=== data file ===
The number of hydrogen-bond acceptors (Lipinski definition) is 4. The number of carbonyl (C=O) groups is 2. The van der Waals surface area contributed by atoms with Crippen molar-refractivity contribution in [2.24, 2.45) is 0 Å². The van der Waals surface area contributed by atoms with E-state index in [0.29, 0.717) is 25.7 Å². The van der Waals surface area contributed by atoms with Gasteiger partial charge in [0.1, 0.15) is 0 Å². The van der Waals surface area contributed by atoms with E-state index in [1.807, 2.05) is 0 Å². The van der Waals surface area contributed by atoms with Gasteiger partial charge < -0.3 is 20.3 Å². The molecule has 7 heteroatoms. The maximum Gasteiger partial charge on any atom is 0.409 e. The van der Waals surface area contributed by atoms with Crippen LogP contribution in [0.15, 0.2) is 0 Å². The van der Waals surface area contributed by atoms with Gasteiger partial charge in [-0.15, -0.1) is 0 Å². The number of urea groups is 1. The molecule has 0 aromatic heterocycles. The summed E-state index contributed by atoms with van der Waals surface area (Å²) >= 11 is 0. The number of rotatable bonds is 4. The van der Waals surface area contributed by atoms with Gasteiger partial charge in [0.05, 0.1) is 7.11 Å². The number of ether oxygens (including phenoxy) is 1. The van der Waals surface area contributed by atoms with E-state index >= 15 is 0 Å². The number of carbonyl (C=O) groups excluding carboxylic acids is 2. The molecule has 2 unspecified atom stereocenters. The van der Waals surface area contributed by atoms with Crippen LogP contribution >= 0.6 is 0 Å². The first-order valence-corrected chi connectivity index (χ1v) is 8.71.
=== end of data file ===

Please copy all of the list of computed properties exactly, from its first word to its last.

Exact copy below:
The number of hydrogen-bond acceptors (Lipinski definition) is 4. The number of carbonyl (C=O) groups is 2. The van der Waals surface area contributed by atoms with Crippen molar-refractivity contribution in [2.24, 2.45) is 0 Å². The van der Waals surface area contributed by atoms with E-state index in [0.29, 0.717) is 25.7 Å². The van der Waals surface area contributed by atoms with Gasteiger partial charge in [0.1, 0.15) is 0 Å². The van der Waals surface area contributed by atoms with E-state index in [1.807, 2.05) is 0 Å². The van der Waals surface area contributed by atoms with Gasteiger partial charge < -0.3 is 20.3 Å². The molecule has 7 heteroatoms. The maximum Gasteiger partial charge on any atom is 0.409 e. The van der Waals surface area contributed by atoms with Crippen LogP contribution in [0.15, 0.2) is 0 Å². The van der Waals surface area contributed by atoms with Gasteiger partial charge in [-0.15, -0.1) is 0 Å². The number of urea groups is 1. The molecule has 0 aromatic heterocycles. The summed E-state index contributed by atoms with van der Waals surface area (Å²) >= 11 is 0. The number of rotatable bonds is 4. The van der Waals surface area contributed by atoms with Gasteiger partial charge in [0.05, 0.1) is 7.11 Å². The number of ether oxygens (including phenoxy) is 1. The van der Waals surface area contributed by atoms with E-state index >= 15 is 0 Å². The number of carbonyl (C=O) groups excluding carboxylic acids is 2. The molecule has 2 unspecified atom stereocenters. The van der Waals surface area contributed by atoms with Crippen LogP contribution >= 0.6 is 0 Å². The first-order valence-corrected chi connectivity index (χ1v) is 8.71.